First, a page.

Applicability of Brown and Levinson’s Politeness Theory to a Non-Western Culture

Evidence From Japanese Facework Behaviors

Sachiko Kiyama, Katsuo Tamaoka, Masato Takiura

Abstract

To examine applicability of Brown and Levinson’s politeness theory to facework in a non-Western culture, we conducted a questionnaire survey of native Japanese speakers. A rank order of influences on facework behavior was investigated among the five factors: (a) intrinsic factor (Ri; that is, effects caused by difference in settings), (b) contextual factor (Rc; that is, effects caused by difference in types of interlocutor’s contradictory attitudes), (c) power factor (P; that is, effects caused by age difference with the interlocutor), (d) distance factor (D; that is, effects caused by difference in familiarity with the interlocutor), and (e) gender factor (G; that is, whether the participant is male or female). Results revealed that factors related to the intrinsic content of the situation (Ri) and the interlocutor’s attitudes (Rc) had stronger influences than those of the inter- and intrapersonal factors of P, D, and G. Based on these findings, we conclude that Brown and Levinson’s formula is applicable to a non-Western culture, Japan.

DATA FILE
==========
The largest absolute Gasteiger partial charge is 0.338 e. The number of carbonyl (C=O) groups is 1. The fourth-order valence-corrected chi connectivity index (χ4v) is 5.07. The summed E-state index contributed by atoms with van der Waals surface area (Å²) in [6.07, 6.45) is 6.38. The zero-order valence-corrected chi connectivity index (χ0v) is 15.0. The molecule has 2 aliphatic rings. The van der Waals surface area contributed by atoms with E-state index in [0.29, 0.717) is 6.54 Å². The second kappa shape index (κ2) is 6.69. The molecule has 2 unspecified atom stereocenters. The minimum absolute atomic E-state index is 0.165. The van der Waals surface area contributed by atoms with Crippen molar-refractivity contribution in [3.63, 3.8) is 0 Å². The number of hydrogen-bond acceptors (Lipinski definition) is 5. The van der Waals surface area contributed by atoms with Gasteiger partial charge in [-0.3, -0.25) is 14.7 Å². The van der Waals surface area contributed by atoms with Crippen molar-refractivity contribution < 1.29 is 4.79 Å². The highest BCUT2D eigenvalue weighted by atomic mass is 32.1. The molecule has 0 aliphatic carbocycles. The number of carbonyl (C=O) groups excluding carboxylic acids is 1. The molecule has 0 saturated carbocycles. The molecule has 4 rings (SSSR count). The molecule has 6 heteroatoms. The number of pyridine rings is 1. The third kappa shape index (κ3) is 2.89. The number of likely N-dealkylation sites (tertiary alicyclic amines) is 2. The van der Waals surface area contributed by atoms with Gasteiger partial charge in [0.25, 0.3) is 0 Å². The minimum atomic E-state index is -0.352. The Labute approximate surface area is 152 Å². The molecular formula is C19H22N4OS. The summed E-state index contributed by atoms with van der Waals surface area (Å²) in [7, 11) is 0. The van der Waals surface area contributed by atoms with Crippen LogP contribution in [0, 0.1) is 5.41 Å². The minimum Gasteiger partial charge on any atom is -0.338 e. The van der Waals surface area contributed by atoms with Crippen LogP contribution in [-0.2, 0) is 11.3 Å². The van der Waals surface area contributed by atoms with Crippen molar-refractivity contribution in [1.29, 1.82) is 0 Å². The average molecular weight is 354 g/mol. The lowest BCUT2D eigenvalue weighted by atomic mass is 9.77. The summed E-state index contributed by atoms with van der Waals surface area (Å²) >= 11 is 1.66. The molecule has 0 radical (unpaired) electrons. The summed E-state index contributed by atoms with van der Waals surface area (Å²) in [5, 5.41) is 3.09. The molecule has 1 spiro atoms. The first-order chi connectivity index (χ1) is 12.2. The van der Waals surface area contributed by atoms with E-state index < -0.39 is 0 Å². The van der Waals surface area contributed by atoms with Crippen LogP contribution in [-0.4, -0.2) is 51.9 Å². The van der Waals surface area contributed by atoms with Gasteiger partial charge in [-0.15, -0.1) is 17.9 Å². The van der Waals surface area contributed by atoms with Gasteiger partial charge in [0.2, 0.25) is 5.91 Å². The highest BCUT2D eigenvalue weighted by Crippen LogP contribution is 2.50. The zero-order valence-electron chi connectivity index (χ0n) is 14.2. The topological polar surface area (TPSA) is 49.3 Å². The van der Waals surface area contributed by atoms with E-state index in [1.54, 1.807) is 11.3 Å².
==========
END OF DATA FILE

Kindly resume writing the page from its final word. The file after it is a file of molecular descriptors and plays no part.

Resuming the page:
• facework
  • Brown and Levinson’s politeness theory
  • Japanese
  • face-saving
  • face-threatening

Article Notes

  • Declaration of Conflicting Interests The authors declared no potential conflicts of interest with respect to the research, authorship, and/or publication of this article.

  • Funding The authors disclosed receipt of the following financial support for the research and/or authorship of this article: This study was supported by JSPS KAKENHI Grants 24652080 and 23320106.

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